Sustainable Energy

This could transform the way we drive

Anmar Frangoul | Special to
This could transform the way we drive

The way we fuel our cars is changing, with electric vehicles becoming increasingly popular ways to get around and help safeguard the environment.

The U.S. Department of Energy says that if hybrid or electric vehicles completely replaced light-duty conventional ones, U.S. dependence on foreign oil would fall by between 30-60 percent. Plus, carbon pollution from the transport sector would fall by up to 20 percent.

nldazuu | RooM | Getty Images

Amid the scandal currently engulfing German auto-maker Volkswagen – accused by the U.S. Environmental Protection Agency of cheating on air pollution tests – there has perhaps never been a better time to embrace electric transport.

Despite all of the possible benefits from electric vehicles, one significant hurdle still remains: Developing a large enough charging infrastructure to ensure they can be used over long distances.

French company EP Tender is hoping to overcome this hurdle with a system that helps to keep electric cars moving: a portable petrol engine that users can rent and "bolt on" to their electric cars in order to increase range.

"It is obviously a paradox to put a combustion engine behind an electric vehicle," Jean-Baptiste Segard, EP Tender's founder, told CNBC's Sustainable Energy.

"But the reason is, it is so much better to burn petrol 2 percent of the time, which is those very occasional long distance trips, than 100 percent of the time," he added.

"So by doing that 2 percent of the time it allows you to be electric 98 percent of the time instead of petrol 100 percent of the time."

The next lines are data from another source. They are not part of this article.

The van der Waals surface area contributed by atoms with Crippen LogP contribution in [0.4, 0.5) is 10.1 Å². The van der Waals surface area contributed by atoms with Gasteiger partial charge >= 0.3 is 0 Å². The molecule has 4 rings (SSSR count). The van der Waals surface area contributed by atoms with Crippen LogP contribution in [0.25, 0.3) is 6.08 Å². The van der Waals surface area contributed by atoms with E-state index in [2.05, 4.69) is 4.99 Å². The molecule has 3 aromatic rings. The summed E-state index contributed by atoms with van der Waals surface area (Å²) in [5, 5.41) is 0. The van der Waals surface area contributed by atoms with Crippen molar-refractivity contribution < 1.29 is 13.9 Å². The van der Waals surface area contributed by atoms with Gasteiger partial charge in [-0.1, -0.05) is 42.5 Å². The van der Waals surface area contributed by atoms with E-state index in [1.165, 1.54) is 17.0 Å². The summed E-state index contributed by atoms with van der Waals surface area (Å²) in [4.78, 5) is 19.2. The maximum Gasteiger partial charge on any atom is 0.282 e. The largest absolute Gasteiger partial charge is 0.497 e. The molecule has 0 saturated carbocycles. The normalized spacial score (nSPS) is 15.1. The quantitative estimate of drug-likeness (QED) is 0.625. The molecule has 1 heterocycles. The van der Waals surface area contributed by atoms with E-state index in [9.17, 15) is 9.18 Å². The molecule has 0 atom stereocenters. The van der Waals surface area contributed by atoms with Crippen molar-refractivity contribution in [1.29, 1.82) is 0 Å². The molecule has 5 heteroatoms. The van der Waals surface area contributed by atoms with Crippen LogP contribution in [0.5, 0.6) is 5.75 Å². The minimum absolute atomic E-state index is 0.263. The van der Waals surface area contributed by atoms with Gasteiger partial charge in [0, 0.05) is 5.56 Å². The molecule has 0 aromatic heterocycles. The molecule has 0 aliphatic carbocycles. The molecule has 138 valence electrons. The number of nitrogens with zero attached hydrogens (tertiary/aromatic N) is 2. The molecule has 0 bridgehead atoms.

Segard is confident that as electric cars become more popular, his device will gain traction.

"We already have detailed contacts in Chengdu in China and… in central California," he said. Segard added that a pilot programme was being planned in the town of Hickman, California.

Europe was also being targeted as an ideal market for the trailer. "We will probably go for Germany as one of the first countries and Holland and Belgium, for example."

The Netherlands is currently leading the way when it comes to electric car uptake.

The city of Amsterdam, for example, has more than 1,000 charging stations, with Amsterdam City Council targeting 4,000 by 2018. What's more, all taxi journeys from the city's main airport, Schipol, are made in Tesla Model S electric vehicles.

"Now we have… almost 10,000 unique users in Amsterdam making use of the charging infrastructure," Bart Vertelman, Project Manager for Electric Mobility in Amsterdam, told Sustainable Energy earlier this year.

"But it's still the beginning of the… transition to cleaner and smarter mobility in the city," he added.